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Re: Removing the DAV:activity and DAV:version-history and DAV:baselin e resource type values

From: Tim Ellison <Tim_Ellison@uk.ibm.com>
Date: Tue, 19 Jun 2001 17:07:10 +0100
To: ietf-dav-versioning@w3.org
Message-ID: <OF0E5BC04B.6CAB2ACE-ON80256A70.0057B2A4@portsmouth.uk.ibm.com>
"Jim Amsden" <jamsden@us.ibm.com> wrote:
> It's not just that down-level clients are looking for
> DAV:collection, but unfortunately how. If I remember
> right, someone tried extending DAV:resourcetype and
> found that it broke MS web folders. I think that's
> why we all backed away from this solution.

I tried that and WebFolders displayed the resource as a Folder (even if the
DAV:resourcetype was, say, <DAV:activity>.  Trying to open the WebFolder
resulted in no resources.  So it is broken in as much as it displays the
'wrong' icon.

My recollection was that people decided that WebFolders could change to do
the "right thing".

> What I meant was that clients that only know about
> DAV:collection probably can't make much use of activities,
> workspaces, and baselines anyway, except by treating
> them as simply resources.

Not so for workspaces.  A workspace is-a collection, but I take your point.

> The problem is that some new resources might be a kind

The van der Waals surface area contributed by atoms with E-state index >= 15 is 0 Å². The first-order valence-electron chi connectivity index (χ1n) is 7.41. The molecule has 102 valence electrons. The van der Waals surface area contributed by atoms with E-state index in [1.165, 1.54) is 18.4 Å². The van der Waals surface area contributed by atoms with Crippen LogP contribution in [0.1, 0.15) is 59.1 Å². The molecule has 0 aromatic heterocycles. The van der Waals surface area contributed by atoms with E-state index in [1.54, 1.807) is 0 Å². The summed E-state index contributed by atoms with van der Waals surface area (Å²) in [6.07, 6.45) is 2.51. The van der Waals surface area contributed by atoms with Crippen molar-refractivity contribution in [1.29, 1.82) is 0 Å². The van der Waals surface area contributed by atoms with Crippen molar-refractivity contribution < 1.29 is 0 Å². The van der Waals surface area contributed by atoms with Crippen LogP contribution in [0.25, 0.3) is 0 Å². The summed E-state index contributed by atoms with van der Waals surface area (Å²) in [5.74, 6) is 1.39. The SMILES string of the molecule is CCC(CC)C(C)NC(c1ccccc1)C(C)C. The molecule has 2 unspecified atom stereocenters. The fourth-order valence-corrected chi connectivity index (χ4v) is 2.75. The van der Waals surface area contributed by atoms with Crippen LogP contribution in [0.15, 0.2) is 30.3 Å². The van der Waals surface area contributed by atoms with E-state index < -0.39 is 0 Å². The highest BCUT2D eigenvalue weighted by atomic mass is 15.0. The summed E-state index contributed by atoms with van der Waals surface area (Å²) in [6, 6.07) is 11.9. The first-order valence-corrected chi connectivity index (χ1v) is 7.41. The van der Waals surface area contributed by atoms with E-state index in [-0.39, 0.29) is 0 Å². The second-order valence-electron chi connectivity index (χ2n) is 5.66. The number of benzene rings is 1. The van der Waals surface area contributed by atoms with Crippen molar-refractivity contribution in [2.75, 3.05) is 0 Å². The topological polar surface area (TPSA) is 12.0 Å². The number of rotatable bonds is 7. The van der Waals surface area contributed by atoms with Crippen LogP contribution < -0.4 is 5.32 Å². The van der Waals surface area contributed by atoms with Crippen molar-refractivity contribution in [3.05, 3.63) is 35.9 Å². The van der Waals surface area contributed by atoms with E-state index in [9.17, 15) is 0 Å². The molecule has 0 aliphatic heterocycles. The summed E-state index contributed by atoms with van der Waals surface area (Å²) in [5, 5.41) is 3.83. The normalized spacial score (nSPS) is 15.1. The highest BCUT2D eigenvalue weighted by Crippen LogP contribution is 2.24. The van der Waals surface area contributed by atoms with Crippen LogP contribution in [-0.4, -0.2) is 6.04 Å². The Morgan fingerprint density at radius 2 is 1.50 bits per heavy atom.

> of collection where down-level clients could do something
> with them.

Agreed.  Again, workspace would be a good example of this.

> I don't think DAV:resourcetype is very useful if the protocol
> or even users can't set new values. In the spirit of XML,
> clients should treat resource types (or MIME types for
> that matter) they don't know aboug as simple resources.

Agreed.  WebFolders does not do this today.

> The type may be explicit with properties, but there are
> some potential problems with this approach. 1) the
> possibility of ambiguities resulting from sub-typing as
> Tim has pointed out,

Geoff's argument was that if a resource is a sub-type then clients that
treat it as a super-type will still do the right thing (without being able
to use its sub-type capabilities).

> 2) the difficulty clients will have in determining the
> type of the resource - they have to know the property
> semantics instead of relying on the server to hide these
> semantics,

No, they just need to look and see if the properties and/or methods are
supported to correctly type the resource.  The latest draft of the spec has
an appendix that spells this out.

> and 3) perhaps reducing future protocol flexibility because
> we've allow too much semantics into clients that will restrict
> protocol evolution.

Again, no semantics is required to correctly 'type' a resource.

Tim
Received on Tuesday, 19 June 2001 12:07:18 GMT

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